When a renowned Maine chef opened a lakeside snack bar, her admirers followed. Get the scoop on Gloucester’s Bresca & the Honeybee, plus recipes for shrimp burgers, spicy mayo, blackberry chip ice cream, and more.
By Julia Clancy
Apr 06 2020
Herbed Shrimp Burgers : Sweet Soy Chili Mayo
A note from the editors: Since this story was published, chefs and restaurants around New England have been changing their operations in light of COVID-19. Please call in advance or check their websites for the latest updates.
The oldest structure on Maine’s Sabbathday Lake is a 600-square-foot clapboard shack painted butter yellow. It sits on a piece of land first used by the United Society of Believers in Christ’s Second Appearing—better known as the Shakers—for a private swimming hole in 1783, the same year that Great Britain conceded American independence. Beyond the shack—past the picnic tables and pool noodles, across the basin of the lake—you’ll find only modest houses with spare lawns. There are no mammoth waterfront estates, or billboards, or speedboats upending the peace. And it’s here, in the old yellow shack, that one of the state’s most lauded chefs “blew up my career,” as she puts it, to run a snack bar.
Before coming to Sabbathday Lake, Krista Kern Desjarlais had spent decades in the restaurant business, training in such top kitchens as Gotham Bar & Grill, Le Cirque, and Guy Savoy. In 2007, she opened a restaurant in Portland called Bresca, and over the next six years she racked up accolades and was a frequent James Beard Award semifinalist (and in 2011 a finalist) for best chef in the Northeast.
“We were a big deal in a small space,” she says. “It was all happening, and at the same time I was falling apart physically.” At 43, Kern Desjarlais was pregnant with her first child and still clocking 18-hour days in the kitchen. She suffered chronic migraines. And not long after her daughter, Cortland, was born, the family moved from Portland to New Gloucester, meaning every double shift was capped by a 40-minute commute home.
“The industry is so hard on everybody,” Kern Desjarlais says, “and we’re not a fairy tale. I shut Bresca down. I got myself home. I got things together with my family.”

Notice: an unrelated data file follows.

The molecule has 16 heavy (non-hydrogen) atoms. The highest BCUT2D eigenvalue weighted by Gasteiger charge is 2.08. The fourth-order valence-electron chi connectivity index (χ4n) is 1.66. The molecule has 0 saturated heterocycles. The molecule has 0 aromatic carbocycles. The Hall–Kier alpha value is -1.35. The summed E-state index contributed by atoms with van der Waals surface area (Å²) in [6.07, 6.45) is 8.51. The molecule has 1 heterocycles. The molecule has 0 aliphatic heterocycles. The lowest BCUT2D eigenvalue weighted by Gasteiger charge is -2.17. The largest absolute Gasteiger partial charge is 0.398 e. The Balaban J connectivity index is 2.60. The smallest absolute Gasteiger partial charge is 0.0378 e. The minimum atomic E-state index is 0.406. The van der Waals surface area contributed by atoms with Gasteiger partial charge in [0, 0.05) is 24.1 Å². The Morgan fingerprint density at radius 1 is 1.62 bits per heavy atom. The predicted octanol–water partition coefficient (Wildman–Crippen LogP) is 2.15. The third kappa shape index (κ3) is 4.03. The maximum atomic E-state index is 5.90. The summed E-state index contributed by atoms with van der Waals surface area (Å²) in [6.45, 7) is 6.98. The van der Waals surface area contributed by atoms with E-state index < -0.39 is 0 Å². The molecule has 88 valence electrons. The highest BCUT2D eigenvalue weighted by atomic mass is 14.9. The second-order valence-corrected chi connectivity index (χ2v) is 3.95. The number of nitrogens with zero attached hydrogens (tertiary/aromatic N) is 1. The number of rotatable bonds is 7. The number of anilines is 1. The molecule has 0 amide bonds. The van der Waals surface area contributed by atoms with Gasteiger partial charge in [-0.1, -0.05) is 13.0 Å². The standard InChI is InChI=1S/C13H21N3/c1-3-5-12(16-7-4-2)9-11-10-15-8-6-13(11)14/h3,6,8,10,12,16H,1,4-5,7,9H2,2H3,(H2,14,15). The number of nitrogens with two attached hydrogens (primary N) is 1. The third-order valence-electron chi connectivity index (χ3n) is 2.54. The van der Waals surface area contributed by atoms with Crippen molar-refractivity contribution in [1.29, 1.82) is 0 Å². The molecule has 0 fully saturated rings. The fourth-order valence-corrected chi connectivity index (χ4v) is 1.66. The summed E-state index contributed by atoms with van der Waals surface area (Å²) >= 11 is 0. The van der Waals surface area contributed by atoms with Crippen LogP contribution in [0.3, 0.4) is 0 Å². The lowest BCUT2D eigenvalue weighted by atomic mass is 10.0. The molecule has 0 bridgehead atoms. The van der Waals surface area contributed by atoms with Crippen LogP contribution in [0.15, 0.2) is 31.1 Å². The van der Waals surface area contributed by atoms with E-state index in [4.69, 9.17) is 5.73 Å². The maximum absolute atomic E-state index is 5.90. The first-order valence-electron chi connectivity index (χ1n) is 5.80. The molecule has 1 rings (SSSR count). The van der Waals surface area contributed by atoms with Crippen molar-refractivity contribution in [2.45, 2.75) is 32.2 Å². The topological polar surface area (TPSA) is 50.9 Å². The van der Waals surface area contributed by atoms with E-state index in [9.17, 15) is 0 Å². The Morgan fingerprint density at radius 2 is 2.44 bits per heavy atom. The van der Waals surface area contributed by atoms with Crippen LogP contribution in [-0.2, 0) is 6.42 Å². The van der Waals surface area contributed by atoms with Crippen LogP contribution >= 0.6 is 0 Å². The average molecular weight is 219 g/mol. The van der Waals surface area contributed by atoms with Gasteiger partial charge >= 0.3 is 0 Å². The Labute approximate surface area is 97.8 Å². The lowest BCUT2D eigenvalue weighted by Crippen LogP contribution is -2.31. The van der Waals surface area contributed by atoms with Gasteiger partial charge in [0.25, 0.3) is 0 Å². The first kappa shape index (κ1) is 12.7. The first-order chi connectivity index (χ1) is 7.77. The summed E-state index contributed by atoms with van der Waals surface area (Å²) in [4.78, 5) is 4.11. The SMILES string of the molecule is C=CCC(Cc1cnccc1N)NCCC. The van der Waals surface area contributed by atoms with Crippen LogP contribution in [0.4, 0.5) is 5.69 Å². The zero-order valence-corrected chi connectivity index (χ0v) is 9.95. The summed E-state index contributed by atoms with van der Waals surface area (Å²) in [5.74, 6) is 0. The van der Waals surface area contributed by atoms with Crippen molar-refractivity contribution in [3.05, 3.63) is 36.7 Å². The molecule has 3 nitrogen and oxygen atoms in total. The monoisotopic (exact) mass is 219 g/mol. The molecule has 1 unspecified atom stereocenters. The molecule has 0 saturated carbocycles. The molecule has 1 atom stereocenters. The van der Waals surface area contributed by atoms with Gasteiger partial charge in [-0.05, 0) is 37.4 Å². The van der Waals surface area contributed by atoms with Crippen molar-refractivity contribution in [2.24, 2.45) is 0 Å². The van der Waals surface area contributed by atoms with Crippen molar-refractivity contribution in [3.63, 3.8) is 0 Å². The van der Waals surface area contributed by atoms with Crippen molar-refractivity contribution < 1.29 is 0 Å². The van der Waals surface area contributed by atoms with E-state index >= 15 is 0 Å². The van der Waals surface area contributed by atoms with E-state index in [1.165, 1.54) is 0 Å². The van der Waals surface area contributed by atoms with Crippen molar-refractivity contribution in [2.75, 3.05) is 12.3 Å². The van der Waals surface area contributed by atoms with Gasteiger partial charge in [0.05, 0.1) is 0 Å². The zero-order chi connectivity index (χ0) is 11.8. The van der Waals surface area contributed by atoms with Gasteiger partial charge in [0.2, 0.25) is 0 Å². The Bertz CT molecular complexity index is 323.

Meanwhile, she discovered that a seasonal snack shack right down the road from her home was in need of a new owner. She closed Bresca in May 2013 and opened Bresca & the Honeybee that Memorial Day weekend.
The move may have left Portland foodies scratching their heads, but Kern Desjarlais was too busy making shrimp burgers and homemade ice cream to pay any mind. As for her menu, “I thought about what my mother packed for picnics when we were kids. It wasn’t frozen burgers or cheese fries—it was homemade food.”
Seven years after shuttering Bresca, Kern Desjarlais is overseeing another big deal in a small space, albeit one with a walk-up order window and a three-acre dining room of woods and shoreline. Ingredients are sourced from local farms and Kern Desjarlais’s sizable garden. Ice cream is churned in small batches from local milk, and Cortland, now 9, often helps out at the order window, serving up flavors like blackberry chocolate chip and Sorrento lemon into lacy cones. Almost everything is made from scratch: The “Pig in a Blanket” hot dog is wrapped in homemade brioche, and sandwiches come on fresh-baked sourdough. Even the spreads—herb-packed pistachio pesto, roasted red pepper relish—are house-made.
Kern Desjarlais has also added a second restaurant to her portfolio: In 2016 she opened the Purple House in North Yarmouth, a 1950s cottage turned bakery whose season runs October through May. Her Montreal-style wood-fired bagels fast became the new cult carb, and in 2017, Bon Appétit named the Purple House one of the 50 best new restaurants in the country.
Kern Desjarlais makes it all work by keeping a limited schedule. Her hours are Thursday through Sunday, 8 a.m. to 2 p.m. As with Bresca, she has found that when the food is good, customers will work around your hours.
“Many people in this industry are talking about getting healthy,” Kern Desjarlais says. “I don’t think I’d still be in this career if I had ‘stayed the path.’ Focusing on my health and my family—that’s what helped me maintain and stay in the business.”
Between Bresca & the Honeybee, the Purple House, and parenthood, Kern Desjarlais is undeniably busy. But she has achieved what few chefs would have thought possible 10 years ago: success on her own terms. The art of enduring as a chef, or even as a lakeside snack shack, is about knowing when to hold steady … and when to blow things up.